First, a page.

Under the leadership of Maurice Cohen, named President, OGC Nice took on the process of its restructuring. “As we remained under the control of the administrators, we couldn’t bring in temporary staff”, explained the man who was employed as Merchandising Manager - the man with everything to do: “Everybody had to muck in, regardless of the hours. There was a post-war feeling: nothing could hamper our good mood. Like the ’30 Glorieuses’, in a way.”

At the last minute, the club received its legendary ‘Maison de la literie’ shirts, as well as its training kits: “It was low quality stuff, just as you would expect to see at amateur clubs, smiled Quoex. The training kit was made of a heavy cotton. In two washes, it went from an XL to an M. That was the Gym.”

21 games on the podium

On the pitch, the club also reinforced itself: Kaba Diawara, Everson, "Pancho" Abardonado amongst others filled the dressing room, ready to (re)start their careers in red and black. “We took on some mercenaries who were ready to go out and fight, remembers Quoex. They had nothing to lose. As if they knew they were condemned from the get go, and that they let everything go that they could.” After an initial defeat against Le Havre (1-2), a hat-trick for Diawara and a goal for captain Cobos got Nice’s season going against Strasbourg (4-0). A victory at Lille (3-0) the week after saw them climb onto the podium. And they wouldn’t move from there until the 24th game of the season.

Driven on by the jubilation of its fans and their vengeful spirit, they frustrated all of the predictions about them. 10th at the end of the season, the players ensured the bet was worth it, and even secured a European adventure for the side’s fans.*

15 years later, the Gym are preparing to face the huge Ajax in the Q3 of the Champions League: “It’s great. It means that we didn’t fight in vain, beamed Quoex. At the time, I didn’t think we would manage it so quickly. We had struggled for so long during the previous 15 years…” Where would the Gym have ended up if things had gone differently back on 19 July 2002? “We would have managed to get out heads above water again on one day or another, believes Quoex. In the same way as Strasbourg, who are back in the top-flight this season, we are a real football city.” 

“Who is scared of the DNCG today?”

Like all of the experienced heads at the club, Thierry Quoex still carries the scars of that period: “On a human level, it stays as a good memory. What solidarity! But it wasn’t always easy. Looking back on it, it was maybe a blessing in disguise. We started from scratch in a lot of areas. At the time, Maurice Cohen (President) and Roger (Ricort, Sporting Director) made us all act with professionalism. And since they have arrived, Jean-Pierre Rivère (President) and Julien Fournier (Managing Director), have brought a stability that we had never had before. Now, who is scared of going in front of the DNCG?”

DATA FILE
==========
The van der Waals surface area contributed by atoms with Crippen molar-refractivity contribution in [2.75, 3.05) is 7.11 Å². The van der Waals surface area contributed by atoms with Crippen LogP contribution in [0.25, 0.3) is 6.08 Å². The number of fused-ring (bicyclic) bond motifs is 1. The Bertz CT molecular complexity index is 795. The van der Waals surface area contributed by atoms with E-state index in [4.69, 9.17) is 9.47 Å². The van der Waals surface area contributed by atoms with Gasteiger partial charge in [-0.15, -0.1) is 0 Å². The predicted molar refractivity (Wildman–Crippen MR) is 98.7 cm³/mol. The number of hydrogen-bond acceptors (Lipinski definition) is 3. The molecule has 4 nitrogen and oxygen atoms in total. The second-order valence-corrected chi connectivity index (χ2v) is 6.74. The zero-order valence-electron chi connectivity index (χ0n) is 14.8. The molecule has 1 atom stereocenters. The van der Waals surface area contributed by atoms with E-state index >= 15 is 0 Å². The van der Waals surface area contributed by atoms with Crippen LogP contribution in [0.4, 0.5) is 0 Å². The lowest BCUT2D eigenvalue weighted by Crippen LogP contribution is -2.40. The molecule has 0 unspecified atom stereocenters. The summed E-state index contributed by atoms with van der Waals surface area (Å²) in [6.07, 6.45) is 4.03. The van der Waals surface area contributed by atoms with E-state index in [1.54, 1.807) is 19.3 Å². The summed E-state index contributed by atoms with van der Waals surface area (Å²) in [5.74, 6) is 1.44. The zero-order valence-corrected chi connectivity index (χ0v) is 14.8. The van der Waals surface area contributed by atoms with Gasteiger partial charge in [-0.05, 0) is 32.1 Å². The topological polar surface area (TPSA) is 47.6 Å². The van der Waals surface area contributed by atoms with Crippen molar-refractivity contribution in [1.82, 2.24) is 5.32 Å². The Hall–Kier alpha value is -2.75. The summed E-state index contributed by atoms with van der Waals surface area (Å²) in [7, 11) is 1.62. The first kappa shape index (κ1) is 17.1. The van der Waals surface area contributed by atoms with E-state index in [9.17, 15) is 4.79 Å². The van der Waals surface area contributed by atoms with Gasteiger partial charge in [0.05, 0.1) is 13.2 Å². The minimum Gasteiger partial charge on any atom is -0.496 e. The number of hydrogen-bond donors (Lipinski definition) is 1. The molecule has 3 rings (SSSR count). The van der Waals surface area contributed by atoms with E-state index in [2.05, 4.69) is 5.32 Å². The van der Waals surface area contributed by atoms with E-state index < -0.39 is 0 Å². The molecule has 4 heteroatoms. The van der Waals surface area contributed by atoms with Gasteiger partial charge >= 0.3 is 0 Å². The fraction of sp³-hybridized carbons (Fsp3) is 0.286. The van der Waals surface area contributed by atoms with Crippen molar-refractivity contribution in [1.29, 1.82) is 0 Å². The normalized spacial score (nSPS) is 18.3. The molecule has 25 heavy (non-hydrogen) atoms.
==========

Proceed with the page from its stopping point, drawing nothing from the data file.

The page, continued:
Even though the famous “Nice in L1” t-shirt is well stored away in boxes, Thierry Quoex admits: “There isn’t one day that goes by without thinking about this period. We can never forget where we come from.” Even though he speaks openly about it with the fans, the current Head of Boarding never talks about it to the youngsters at the academy: “I don’t want to come across as the “old idiot”. I prefer talking to them about the future.”

Fabien Hill

The Lens support

In its moment of need, the Gym received support from the four corners of France. Thierry Quoex even remembers “a letter from St-Etienne fans.” But the real support, came from the north of France, when the president of RC Lens Gervais Martel bought three academy graduates, finalists of the Gambardella in 2002 (Simon Feindouno, Jérôme Segreto and Pierre-Alexandre Mougeot): “They really helped us. Without that financial support, nothing would have been possible. We should never forget that.”

*The Aiglons took the place of RC Lens, recovered in the UEFA Cup thanks to Fair Play. After having knocked-out Orgryte (Sweden), they were beaten by Werder Bremen in the 3rd Qualifying Round (0-0 at the Ray, and a 1-0 defeat in Germany).